My lackadaisical work ethic, and skinflint hatred of spending money, has FINALLY PAID OFF!
Network Management Systems are far more easily attacked than previously reckoned, according to new research by Rapid7. The firm behind the popular Metasploit penetration testing tool warns that vulnerabilities in systems used to manage network elements (routers, servers, printers and more) offers attackers a “treasure map” of …
It'd take an attacker a few minutes to get nmap installed on a machine and some SNMP management tools, if they aren't already installed as part of the base OS. Refusing to use Network Management software because of the security risk is like gouging your eyes out so an attacker can't blind you. Besides, if an attacker is already far enough into your network that the security of the NM server is a factor, you have already lost.
Of course it is important to consider security in such cases, such as using only SNMPv3 on devices that support it, firewalling devices that only support v1 or v2, and using unique and secure community strings (and not just reusing the same string for everything).
Surely anyone that knows how to use SNMP knows how to implement a simple firewall rule? Can't think of a single reason I'd give anything SNMP write access to.
The M in SNMP is Management, not monitoring despite the fact that monitoring might be the more common use these days. Just as an example I do find managing vlans on cisco catalyst via SNMP quite useful especially when testing things.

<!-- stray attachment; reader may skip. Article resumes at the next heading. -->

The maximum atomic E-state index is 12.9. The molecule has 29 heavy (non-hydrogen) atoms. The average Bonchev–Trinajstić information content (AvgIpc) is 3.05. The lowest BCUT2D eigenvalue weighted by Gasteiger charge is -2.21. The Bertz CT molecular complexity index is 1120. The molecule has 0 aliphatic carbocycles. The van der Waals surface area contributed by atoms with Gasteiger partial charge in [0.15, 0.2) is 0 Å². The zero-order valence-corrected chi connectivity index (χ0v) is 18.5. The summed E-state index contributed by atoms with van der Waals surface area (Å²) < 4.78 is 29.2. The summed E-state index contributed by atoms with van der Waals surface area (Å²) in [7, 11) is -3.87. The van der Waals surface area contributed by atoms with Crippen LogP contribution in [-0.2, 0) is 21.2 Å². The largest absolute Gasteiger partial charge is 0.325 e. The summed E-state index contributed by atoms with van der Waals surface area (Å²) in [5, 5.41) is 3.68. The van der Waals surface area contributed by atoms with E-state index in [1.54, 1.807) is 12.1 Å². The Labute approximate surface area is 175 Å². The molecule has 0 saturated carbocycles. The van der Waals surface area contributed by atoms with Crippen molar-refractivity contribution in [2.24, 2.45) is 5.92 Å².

Your point about firewalls definitely stands.
"Surely anyone that knows how to use SNMP knows how to implement a simple firewall rule?"
You'd be surprised... I worked with a client a few months ago that had a bunch of Linux-based Web Servers where that they managed over SNMP. They changed the port number, but it was still accessible from the outside.
As for write access, I've seen a lot of cheap layer-2 switches that can only be managed over SNMP. Not much to configure other than VLAN or PoE parameters. There are also a couple of the lower-end work group printers that require SNMP to configure.
"Users of these products are urged to ensure they are running the latest versions of the software."
In these days when even the assumed most bomb-proof (been running for a decade without a problem) programs turn out to have attack vectors, users of any products should ensure they are running the latest versions of the software.
It's also worth pointing out that all of those devices should be protected, too. Even if someone got in they can't do anything if the endpoints are locked down. Are devices configured securely? For instance, are you managing your printers with policy-based print security compliance tools? Are there firewalls in place? Are you monitoring network traffic for anomalies?
Karen Bannan for IDG and HP
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